Praise be to the CD burner

Now is the golden age of compilations and mixes, thanks to computer technology. We should all be grateful.

By Andrew Leonard

Published January 22, 2004 7:30PM (EST)

Some three years ago, I attempted to create the perfect mix tape. It was to be a thing of art and beauty. Technically, it would be without defects, dead space between songs kept to a minimum, recording volumes carefully controlled. Musically, it would delight the discerning listener with both odd juxtapositions and sublime segues. Lyrically, it would have its own narrative arc, full of love and heartbreak.

How I labored. I was my own most vicious critic. I was ruthless, obsessive, manic. After each song was added to the mix, I would listen to the entire sequence from the beginning, to ensure that the segues were in fact flawless, that my choices stood the test of repeated exposure. If I had the slightest doubt, I would rerecord, try a different tune, go in a different direction. Over and over again.

Then, about two-thirds completed, the tape broke. The whole thing was ruined. I was heartbroken. Had too many abrupt fast-forwards and rewinds stressed the tape, or had I rerecorded my songs one too many times? I don't know, though I suppose someone may have been trying to teach me a lesson in hubris. Whatever the case, I didn't have the heart to start over. I gave up.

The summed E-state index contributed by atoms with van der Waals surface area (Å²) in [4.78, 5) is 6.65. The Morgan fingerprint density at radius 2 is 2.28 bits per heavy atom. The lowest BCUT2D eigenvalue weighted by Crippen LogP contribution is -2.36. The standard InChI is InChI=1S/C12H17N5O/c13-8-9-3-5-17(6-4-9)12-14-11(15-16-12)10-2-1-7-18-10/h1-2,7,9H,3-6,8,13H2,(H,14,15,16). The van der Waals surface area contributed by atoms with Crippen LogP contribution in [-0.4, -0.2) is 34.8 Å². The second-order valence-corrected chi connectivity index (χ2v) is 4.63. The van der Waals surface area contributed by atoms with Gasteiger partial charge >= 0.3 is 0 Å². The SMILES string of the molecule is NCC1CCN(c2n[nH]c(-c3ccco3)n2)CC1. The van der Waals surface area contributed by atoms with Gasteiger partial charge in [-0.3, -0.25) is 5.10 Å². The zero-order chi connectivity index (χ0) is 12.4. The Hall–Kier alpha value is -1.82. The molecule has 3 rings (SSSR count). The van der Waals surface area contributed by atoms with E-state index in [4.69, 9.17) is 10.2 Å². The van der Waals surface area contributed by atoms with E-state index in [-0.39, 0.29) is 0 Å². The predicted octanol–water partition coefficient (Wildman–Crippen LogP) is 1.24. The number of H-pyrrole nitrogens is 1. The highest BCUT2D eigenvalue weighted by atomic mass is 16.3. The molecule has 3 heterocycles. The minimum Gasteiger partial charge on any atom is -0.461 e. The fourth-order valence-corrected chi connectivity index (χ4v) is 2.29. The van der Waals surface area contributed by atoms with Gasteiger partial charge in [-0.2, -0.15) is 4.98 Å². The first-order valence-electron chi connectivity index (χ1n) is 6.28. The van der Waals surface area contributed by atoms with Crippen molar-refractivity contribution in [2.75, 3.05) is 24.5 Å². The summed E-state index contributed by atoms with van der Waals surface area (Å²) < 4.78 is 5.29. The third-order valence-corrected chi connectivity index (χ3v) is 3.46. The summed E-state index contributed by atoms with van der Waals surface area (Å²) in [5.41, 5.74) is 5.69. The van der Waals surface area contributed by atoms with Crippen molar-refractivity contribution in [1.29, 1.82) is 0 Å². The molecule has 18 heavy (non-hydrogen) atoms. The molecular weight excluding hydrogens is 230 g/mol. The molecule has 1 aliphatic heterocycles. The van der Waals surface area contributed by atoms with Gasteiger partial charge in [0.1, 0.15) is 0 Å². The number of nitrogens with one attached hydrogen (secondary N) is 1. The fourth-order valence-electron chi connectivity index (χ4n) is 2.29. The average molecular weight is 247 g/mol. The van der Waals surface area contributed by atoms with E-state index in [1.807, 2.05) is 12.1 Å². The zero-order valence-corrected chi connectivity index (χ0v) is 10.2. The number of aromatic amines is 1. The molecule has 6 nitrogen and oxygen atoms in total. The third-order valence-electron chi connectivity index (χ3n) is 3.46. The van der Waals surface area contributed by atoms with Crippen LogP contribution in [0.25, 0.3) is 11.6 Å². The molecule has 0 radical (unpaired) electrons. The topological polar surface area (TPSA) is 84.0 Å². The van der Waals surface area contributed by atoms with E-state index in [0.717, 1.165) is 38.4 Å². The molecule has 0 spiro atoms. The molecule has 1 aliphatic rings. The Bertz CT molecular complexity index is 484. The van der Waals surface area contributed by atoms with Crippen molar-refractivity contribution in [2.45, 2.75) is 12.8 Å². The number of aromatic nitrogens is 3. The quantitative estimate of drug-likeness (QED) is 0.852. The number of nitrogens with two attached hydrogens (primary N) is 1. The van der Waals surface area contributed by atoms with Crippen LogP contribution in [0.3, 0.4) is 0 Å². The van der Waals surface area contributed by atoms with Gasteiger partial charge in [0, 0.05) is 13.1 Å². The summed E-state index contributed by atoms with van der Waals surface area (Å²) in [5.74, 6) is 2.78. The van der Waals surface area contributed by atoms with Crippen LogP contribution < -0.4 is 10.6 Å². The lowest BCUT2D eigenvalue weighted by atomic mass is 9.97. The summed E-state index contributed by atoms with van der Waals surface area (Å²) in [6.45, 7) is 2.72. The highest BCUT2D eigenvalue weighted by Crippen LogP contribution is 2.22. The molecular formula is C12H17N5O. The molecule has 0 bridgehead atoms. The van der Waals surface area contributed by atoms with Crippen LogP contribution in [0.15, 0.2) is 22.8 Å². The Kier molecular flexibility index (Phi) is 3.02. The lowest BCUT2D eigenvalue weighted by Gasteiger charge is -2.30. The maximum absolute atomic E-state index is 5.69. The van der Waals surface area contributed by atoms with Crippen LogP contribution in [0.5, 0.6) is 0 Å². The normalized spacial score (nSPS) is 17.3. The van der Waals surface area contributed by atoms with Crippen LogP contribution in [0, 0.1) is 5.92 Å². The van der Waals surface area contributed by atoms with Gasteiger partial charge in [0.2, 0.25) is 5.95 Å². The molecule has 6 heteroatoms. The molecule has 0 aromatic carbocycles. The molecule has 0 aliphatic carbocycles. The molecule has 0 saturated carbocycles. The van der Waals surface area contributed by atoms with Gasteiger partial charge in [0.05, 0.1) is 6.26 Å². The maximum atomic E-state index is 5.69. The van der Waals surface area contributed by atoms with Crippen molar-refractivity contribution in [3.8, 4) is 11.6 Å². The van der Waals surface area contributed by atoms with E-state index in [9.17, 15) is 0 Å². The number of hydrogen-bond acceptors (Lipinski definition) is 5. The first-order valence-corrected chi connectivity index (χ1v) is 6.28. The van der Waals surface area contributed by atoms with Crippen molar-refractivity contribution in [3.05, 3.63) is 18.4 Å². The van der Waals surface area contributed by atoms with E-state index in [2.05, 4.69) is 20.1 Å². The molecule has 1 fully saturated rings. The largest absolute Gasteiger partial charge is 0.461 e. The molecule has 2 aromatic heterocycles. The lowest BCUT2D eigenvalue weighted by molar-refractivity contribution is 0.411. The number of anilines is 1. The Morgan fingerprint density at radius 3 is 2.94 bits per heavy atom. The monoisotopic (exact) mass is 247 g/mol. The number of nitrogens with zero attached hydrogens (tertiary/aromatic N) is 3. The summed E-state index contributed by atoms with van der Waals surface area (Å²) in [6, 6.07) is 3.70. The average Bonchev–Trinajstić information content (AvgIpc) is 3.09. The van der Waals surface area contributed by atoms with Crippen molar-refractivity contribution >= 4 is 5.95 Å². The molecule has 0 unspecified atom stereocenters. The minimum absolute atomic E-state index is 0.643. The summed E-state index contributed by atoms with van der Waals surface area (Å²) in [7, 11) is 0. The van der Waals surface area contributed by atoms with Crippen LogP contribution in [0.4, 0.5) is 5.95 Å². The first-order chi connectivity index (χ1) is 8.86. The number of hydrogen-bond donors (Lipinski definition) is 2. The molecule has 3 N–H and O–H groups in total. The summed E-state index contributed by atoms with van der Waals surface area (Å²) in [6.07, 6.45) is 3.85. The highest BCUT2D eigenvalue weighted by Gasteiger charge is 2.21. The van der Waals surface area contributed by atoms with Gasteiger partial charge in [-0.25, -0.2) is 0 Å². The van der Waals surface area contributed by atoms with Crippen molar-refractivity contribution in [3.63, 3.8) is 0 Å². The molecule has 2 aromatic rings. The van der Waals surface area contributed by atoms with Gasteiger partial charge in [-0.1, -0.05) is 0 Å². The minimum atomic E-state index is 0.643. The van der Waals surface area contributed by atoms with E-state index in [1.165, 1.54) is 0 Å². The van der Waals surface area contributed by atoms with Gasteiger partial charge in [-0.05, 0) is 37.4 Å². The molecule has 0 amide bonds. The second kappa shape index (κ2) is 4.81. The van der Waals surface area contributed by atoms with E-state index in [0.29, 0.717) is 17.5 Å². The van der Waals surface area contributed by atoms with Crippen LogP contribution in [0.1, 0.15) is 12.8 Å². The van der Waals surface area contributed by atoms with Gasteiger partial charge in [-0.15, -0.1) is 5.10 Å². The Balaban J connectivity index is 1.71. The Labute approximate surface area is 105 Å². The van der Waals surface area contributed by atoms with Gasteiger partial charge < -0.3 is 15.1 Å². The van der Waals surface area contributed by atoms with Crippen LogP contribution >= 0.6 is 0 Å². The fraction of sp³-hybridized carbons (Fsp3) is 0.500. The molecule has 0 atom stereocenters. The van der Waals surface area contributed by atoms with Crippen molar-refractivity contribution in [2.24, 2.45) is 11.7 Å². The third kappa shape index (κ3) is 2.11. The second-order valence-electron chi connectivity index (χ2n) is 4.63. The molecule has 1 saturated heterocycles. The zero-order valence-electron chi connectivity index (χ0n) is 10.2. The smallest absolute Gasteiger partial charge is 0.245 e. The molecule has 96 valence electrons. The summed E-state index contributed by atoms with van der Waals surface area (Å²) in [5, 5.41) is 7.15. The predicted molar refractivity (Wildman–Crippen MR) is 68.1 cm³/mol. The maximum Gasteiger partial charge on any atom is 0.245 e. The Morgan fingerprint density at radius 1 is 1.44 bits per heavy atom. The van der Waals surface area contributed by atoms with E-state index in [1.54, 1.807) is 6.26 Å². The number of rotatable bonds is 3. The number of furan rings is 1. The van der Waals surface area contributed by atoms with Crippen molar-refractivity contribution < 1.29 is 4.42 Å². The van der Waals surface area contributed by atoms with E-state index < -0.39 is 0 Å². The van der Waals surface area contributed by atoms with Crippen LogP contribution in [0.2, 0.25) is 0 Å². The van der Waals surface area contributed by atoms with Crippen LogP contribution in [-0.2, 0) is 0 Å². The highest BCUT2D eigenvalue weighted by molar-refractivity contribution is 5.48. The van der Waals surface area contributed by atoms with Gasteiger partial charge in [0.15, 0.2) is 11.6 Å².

Then, a year or two later, oh happy day, I bought a new computer with a CD burner. And in that miracle-working piece of equipment I saw all my hopes and dreams for the revolutionary potential of digital technology realized. I can only scoff at the suggestion that the holy trinity of CD burners, digitized music and broadband access have somehow tainted the art of the mix by making the act of compiling songs too easy. Poppycock! The truth of the matter is entirely the opposite: CD burners have helped usher in a renaissance of mix-tape brilliance. They have freed me and millions of other mix-tape auteurs from drudgery, from being slaves to the machine. Thanks to the wonders of new technology, our only limitation now is our own creativity (excluding annoying digital rights management restrictions). Long live the burner: Mix-tape makers never had it so good.

Indeed, I realized, this is what computers and the Internet are for: making mix CDs!

Today, when I choose to make a mix, I can easily sort through hundreds, even thousands of songs readily available on my hard drive. No more rewinding cassette tapes endlessly to find a particular song, no more hunting through piles of CDs and albums for that elusive track. And if I need a particular song that I don't happen to have, I just go online, buy it or find it. I don't have to worry about CDs breaking or getting too scratched to play -- the playlist is always there, safe on my computer, ready to be burned again. Best of all, if I want to experiment with a different order of songs, I just drag and drop. The closest I could get to that freedom during the pre-burner Dark Ages was to program a multi-CD changer with a list of preselected songs, but even that was cumbersome.